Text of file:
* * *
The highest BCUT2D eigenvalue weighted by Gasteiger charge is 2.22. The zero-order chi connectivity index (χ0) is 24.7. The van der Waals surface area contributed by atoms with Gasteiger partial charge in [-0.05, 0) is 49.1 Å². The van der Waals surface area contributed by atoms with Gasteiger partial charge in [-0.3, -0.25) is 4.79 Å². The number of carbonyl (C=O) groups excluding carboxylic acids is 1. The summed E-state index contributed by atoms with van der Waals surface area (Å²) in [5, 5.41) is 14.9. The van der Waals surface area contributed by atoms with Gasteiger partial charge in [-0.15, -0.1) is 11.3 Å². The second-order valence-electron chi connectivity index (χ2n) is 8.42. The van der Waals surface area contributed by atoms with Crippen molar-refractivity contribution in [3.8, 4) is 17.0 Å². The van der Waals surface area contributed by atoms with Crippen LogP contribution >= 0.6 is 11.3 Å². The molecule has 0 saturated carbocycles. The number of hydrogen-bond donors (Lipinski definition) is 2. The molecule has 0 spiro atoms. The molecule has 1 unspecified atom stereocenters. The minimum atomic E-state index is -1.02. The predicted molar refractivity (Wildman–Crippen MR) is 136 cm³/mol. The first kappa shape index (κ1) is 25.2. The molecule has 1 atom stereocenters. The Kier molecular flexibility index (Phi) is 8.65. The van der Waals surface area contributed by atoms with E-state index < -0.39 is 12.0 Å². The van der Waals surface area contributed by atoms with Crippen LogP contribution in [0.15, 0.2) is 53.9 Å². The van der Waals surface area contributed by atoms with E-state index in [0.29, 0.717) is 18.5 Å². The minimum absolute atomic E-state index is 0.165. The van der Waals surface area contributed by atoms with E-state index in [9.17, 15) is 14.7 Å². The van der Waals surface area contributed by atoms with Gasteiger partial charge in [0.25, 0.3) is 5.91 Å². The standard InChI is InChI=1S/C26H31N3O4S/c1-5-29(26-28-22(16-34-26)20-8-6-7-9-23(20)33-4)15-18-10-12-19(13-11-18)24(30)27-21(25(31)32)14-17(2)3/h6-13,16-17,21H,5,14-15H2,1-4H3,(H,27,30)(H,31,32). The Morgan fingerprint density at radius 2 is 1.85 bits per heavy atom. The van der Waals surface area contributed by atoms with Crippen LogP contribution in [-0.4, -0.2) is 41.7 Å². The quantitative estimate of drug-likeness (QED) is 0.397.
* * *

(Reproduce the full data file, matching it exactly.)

The highest BCUT2D eigenvalue weighted by Gasteiger charge is 2.22. The zero-order chi connectivity index (χ0) is 24.7. The van der Waals surface area contributed by atoms with Gasteiger partial charge in [-0.05, 0) is 49.1 Å². The van der Waals surface area contributed by atoms with Gasteiger partial charge in [-0.3, -0.25) is 4.79 Å². The number of carbonyl (C=O) groups excluding carboxylic acids is 1. The summed E-state index contributed by atoms with van der Waals surface area (Å²) in [5, 5.41) is 14.9. The van der Waals surface area contributed by atoms with Gasteiger partial charge in [-0.15, -0.1) is 11.3 Å². The second-order valence-electron chi connectivity index (χ2n) is 8.42. The van der Waals surface area contributed by atoms with Crippen molar-refractivity contribution in [3.8, 4) is 17.0 Å². The van der Waals surface area contributed by atoms with Crippen LogP contribution >= 0.6 is 11.3 Å². The molecule has 0 saturated carbocycles. The number of hydrogen-bond donors (Lipinski definition) is 2. The molecule has 0 spiro atoms. The molecule has 1 unspecified atom stereocenters. The minimum atomic E-state index is -1.02. The predicted molar refractivity (Wildman–Crippen MR) is 136 cm³/mol. The first kappa shape index (κ1) is 25.2. The molecule has 1 atom stereocenters. The Kier molecular flexibility index (Phi) is 8.65. The van der Waals surface area contributed by atoms with E-state index < -0.39 is 12.0 Å². The van der Waals surface area contributed by atoms with Crippen LogP contribution in [0.15, 0.2) is 53.9 Å². The van der Waals surface area contributed by atoms with E-state index in [0.29, 0.717) is 18.5 Å². The minimum absolute atomic E-state index is 0.165. The van der Waals surface area contributed by atoms with E-state index in [9.17, 15) is 14.7 Å². The van der Waals surface area contributed by atoms with Gasteiger partial charge in [0.25, 0.3) is 5.91 Å². The standard InChI is InChI=1S/C26H31N3O4S/c1-5-29(26-28-22(16-34-26)20-8-6-7-9-23(20)33-4)15-18-10-12-19(13-11-18)24(30)27-21(25(31)32)14-17(2)3/h6-13,16-17,21H,5,14-15H2,1-4H3,(H,27,30)(H,31,32). The Morgan fingerprint density at radius 2 is 1.85 bits per heavy atom. The van der Waals surface area contributed by atoms with Crippen LogP contribution in [-0.4, -0.2) is 41.7 Å². The quantitative estimate of drug-likeness (QED) is 0.397.